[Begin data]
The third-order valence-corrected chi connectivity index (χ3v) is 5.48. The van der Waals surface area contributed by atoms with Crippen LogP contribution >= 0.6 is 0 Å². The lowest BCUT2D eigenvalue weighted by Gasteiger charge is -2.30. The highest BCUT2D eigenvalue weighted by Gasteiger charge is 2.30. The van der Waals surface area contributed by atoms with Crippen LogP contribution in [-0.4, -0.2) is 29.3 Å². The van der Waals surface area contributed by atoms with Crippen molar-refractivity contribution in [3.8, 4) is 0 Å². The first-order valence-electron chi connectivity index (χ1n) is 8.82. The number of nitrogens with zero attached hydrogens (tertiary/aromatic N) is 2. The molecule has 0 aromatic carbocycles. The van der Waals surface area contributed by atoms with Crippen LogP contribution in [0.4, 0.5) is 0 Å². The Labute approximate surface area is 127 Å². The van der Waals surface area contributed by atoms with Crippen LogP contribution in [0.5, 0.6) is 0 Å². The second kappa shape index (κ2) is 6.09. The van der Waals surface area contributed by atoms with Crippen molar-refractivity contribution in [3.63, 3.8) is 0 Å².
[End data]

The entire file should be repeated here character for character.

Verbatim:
The third-order valence-corrected chi connectivity index (χ3v) is 5.48. The van der Waals surface area contributed by atoms with Crippen LogP contribution >= 0.6 is 0 Å². The lowest BCUT2D eigenvalue weighted by Gasteiger charge is -2.30. The highest BCUT2D eigenvalue weighted by Gasteiger charge is 2.30. The van der Waals surface area contributed by atoms with Crippen LogP contribution in [-0.4, -0.2) is 29.3 Å². The van der Waals surface area contributed by atoms with Crippen molar-refractivity contribution in [3.8, 4) is 0 Å². The first-order valence-electron chi connectivity index (χ1n) is 8.82. The number of nitrogens with zero attached hydrogens (tertiary/aromatic N) is 2. The molecule has 0 aromatic carbocycles. The van der Waals surface area contributed by atoms with Crippen LogP contribution in [0.4, 0.5) is 0 Å². The Labute approximate surface area is 127 Å². The van der Waals surface area contributed by atoms with Crippen LogP contribution in [0.5, 0.6) is 0 Å². The second kappa shape index (κ2) is 6.09. The van der Waals surface area contributed by atoms with Crippen molar-refractivity contribution in [3.63, 3.8) is 0 Å².